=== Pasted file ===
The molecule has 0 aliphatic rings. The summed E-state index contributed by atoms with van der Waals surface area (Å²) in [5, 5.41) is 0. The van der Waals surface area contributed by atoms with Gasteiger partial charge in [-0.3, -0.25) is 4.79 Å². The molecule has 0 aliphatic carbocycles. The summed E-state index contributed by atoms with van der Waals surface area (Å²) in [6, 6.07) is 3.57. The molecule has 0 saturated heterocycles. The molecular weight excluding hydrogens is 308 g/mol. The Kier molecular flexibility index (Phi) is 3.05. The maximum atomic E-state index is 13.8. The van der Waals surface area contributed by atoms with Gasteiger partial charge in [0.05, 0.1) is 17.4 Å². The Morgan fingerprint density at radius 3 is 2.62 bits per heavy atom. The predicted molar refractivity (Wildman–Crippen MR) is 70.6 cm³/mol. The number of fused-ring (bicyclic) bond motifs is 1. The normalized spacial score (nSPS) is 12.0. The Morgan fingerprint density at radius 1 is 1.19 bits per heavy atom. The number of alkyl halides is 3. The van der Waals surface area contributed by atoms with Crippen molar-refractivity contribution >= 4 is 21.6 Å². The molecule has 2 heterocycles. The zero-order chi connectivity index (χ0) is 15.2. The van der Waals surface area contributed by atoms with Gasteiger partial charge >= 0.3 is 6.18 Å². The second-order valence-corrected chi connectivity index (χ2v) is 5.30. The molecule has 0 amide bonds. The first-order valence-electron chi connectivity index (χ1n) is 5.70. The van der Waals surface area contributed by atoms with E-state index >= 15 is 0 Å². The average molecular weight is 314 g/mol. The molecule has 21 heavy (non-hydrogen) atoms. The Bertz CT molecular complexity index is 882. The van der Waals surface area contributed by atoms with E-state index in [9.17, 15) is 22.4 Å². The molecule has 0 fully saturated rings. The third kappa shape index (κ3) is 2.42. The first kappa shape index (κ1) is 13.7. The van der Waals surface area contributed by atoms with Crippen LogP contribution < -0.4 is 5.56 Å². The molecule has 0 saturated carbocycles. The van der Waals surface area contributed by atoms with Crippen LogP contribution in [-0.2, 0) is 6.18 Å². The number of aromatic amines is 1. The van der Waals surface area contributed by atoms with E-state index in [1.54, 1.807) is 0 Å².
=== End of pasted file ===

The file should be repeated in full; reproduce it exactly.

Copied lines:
The molecule has 0 aliphatic rings. The summed E-state index contributed by atoms with van der Waals surface area (Å²) in [5, 5.41) is 0. The van der Waals surface area contributed by atoms with Gasteiger partial charge in [-0.3, -0.25) is 4.79 Å². The molecule has 0 aliphatic carbocycles. The summed E-state index contributed by atoms with van der Waals surface area (Å²) in [6, 6.07) is 3.57. The molecule has 0 saturated heterocycles. The molecular weight excluding hydrogens is 308 g/mol. The Kier molecular flexibility index (Phi) is 3.05. The maximum atomic E-state index is 13.8. The van der Waals surface area contributed by atoms with Gasteiger partial charge in [0.05, 0.1) is 17.4 Å². The Morgan fingerprint density at radius 3 is 2.62 bits per heavy atom. The predicted molar refractivity (Wildman–Crippen MR) is 70.6 cm³/mol. The number of fused-ring (bicyclic) bond motifs is 1. The normalized spacial score (nSPS) is 12.0. The Morgan fingerprint density at radius 1 is 1.19 bits per heavy atom. The number of alkyl halides is 3. The van der Waals surface area contributed by atoms with Crippen molar-refractivity contribution >= 4 is 21.6 Å². The molecule has 2 heterocycles. The zero-order chi connectivity index (χ0) is 15.2. The van der Waals surface area contributed by atoms with Gasteiger partial charge >= 0.3 is 6.18 Å². The second-order valence-corrected chi connectivity index (χ2v) is 5.30. The molecule has 0 amide bonds. The first-order valence-electron chi connectivity index (χ1n) is 5.70. The van der Waals surface area contributed by atoms with E-state index >= 15 is 0 Å². The average molecular weight is 314 g/mol. The molecule has 21 heavy (non-hydrogen) atoms. The Bertz CT molecular complexity index is 882. The van der Waals surface area contributed by atoms with E-state index in [9.17, 15) is 22.4 Å². The molecule has 0 fully saturated rings. The third kappa shape index (κ3) is 2.42. The first kappa shape index (κ1) is 13.7. The van der Waals surface area contributed by atoms with Crippen LogP contribution < -0.4 is 5.56 Å². The molecule has 0 saturated carbocycles. The van der Waals surface area contributed by atoms with Crippen LogP contribution in [-0.2, 0) is 6.18 Å². The number of aromatic amines is 1. The van der Waals surface area contributed by atoms with E-state index in [1.54, 1.807) is 0 Å².